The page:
nation-wide policies may understate the public planning that boosted the block. This case study can best
be seen as a reminder that development does not have to be at one extreme or the other, all planned or all
spontaneous. Our block ’s chaotic development path occurred within a framework of some flexible public
planning: street layout, water supply, sewers, fighting crime and fires, publ ic schools, and other public
services.
A longstanding deba te in planning contrasts flexible planning of public servic es and institutions with
more prescriptive planning that aims at specific neighborhood or sectoral outcomes (we will cover an
example of this in the block’s history).
This study obviously overlaps with a rich urban economics literature, even though our original intention
was to do a different kind of case study of economic development. One very relevant literature on urban
policy to address poverty contrasts the efficiency losses associated with place-bas ed subsid ies to les s
distortionary person-based subsidies (Kline and Moretti 2014). Glaeser (2011, Kindle Location 4326-
4327) provides a strong statement of case against place-based policy: “The national government does no
good by favoring particular places, just as it does no good by propping up particular firms or industries.
It’s far better for companies to compete, and it’s also far better for cities to find their own competitive
advantages.
b. Design of the case study
We selected the block out of convenience because it was close to NYU, and because it had abundant
historical documentation. A possible selection bias was that we knew that the block is a “success story”
today. Selecting on success is not so different from the prevalence in national case studies of analyzing
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“success stories” like China or the East Asian tigers. Moreover, the larger aggregates to which the block
belongs – New York City and the United States are also “success stories” and so the block helps
visualize some of the micro successes behind these much larger aggregate successes. Still, we
acknowledge that, like “success sto ries” of nations, a case study of only one block’s success is mostly of
use to illustrate how development success hap pen s; it do es not const itute rig oro us ev iden ce for detailed
policy prescriptions.
In the first two centuries after the Dutch founding of New Amsterdam in 1625, maps and histories allow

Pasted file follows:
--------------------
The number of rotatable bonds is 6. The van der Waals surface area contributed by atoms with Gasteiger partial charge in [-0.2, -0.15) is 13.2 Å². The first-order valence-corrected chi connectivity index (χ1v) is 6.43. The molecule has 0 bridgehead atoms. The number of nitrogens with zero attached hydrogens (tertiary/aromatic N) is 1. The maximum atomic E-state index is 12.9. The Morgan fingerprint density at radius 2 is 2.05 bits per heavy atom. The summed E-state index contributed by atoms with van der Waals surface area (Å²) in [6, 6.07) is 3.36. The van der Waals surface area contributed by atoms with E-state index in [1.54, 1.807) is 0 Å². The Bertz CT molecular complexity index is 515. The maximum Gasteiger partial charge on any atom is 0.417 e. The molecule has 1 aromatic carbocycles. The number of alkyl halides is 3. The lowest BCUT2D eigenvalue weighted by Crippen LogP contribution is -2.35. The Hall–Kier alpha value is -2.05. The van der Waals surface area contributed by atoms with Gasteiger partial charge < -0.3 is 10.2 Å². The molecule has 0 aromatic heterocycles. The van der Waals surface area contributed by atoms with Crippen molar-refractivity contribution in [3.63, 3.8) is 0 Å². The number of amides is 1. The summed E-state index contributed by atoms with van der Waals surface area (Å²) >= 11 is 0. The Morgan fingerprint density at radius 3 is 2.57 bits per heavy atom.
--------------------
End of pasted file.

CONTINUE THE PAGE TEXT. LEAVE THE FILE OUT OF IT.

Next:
us to track the few individuals operating on our block. Beginning in 1834, maps, city directories,
censuses, tax records, and factory inspection reports allowed a recording about every 5 years of alm ost
everyone who was on the block, their econo m ic activ ity, and real estate values.
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The data is subject to
some errors and omissions, but the num bers enabled description and analysis of what was happening on
the block.
We base our links from shocks to changes on the block on the many specialized histories available (for
example, Gilfoyle (1994) and Sanger (1859) on prostitution in New York) and some contemporary press
accounts (all sources ar e detailed in the endnotes and bibliography). It is the nature of a case study,
however, that we cannot rigorously prove causal links from shocks to changes. Some of the determinants
of change were them selv es endo g enous (transportation infrastructure, for exam ple) , and we are describing
outcomes that are part of a larger general equilibrium.
The rest of the paper proceeds organized into sections corresponding to major changes in comparative
advantage of the block, describing each of the shocks that contributed to chang es w e call them
“surprises ” when the shocks and changes were generally unanticipated.
II. The agricultural period
Before the Dutch founded New Amsterdam in 1625, the block lay in a forest just north of some wetlands
on Manhattan.
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There is little knowledge about the Lenape people (later known as Delawares) who
occupied the greater New York region before Europeans arrived.
The earliest records for the block date from the 1640s, when Manhattan was the Dutch colony New
Amsterdam. The Dutch had brought slaves from Africa to New Amsterdam as early as 1626.
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The Dutch
governor Wi llem Kieft gave parcels on our block and surrounding area to four slaves, Marycke (widow of
Lawrence, December 2, 1643), Anthony Portuguese (before 1644), Gratia D’Angola (December 15,
1644), and Piet er Van Cam pen (April 6, 1647).
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The borders of the four parcels straddled our block.
These slaves then bec ame “half-free” meaning that they were free, but their children would remain
slaves.
The gift was not quite as magnanimous as it appears, as Kieft had provoked a war with the Indians that
lasted from February 1643 to August 1645. The slaves formed a buffer against Indian attacks.
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They
produced food for the city by paying a tax of grain and livestock. Giving this land to slaves also reflected
the low value of the land at the time, which reflected the low population of the city (only 450 people in
1644).
The gift of land to slaves also reflected the low expectations the Dutch had for New Amsterdam. During
the treaty negotiations with the British after the war that resulted in permanent transfer of the colony, the
Dutch at one point addressed the question of whether to retain Suriname or New Amsterdam, and chose
the more promising sugar-producing slave plantations of Suriname.
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Surprise 1: Dutch expect New York to be less valuable than Suriname.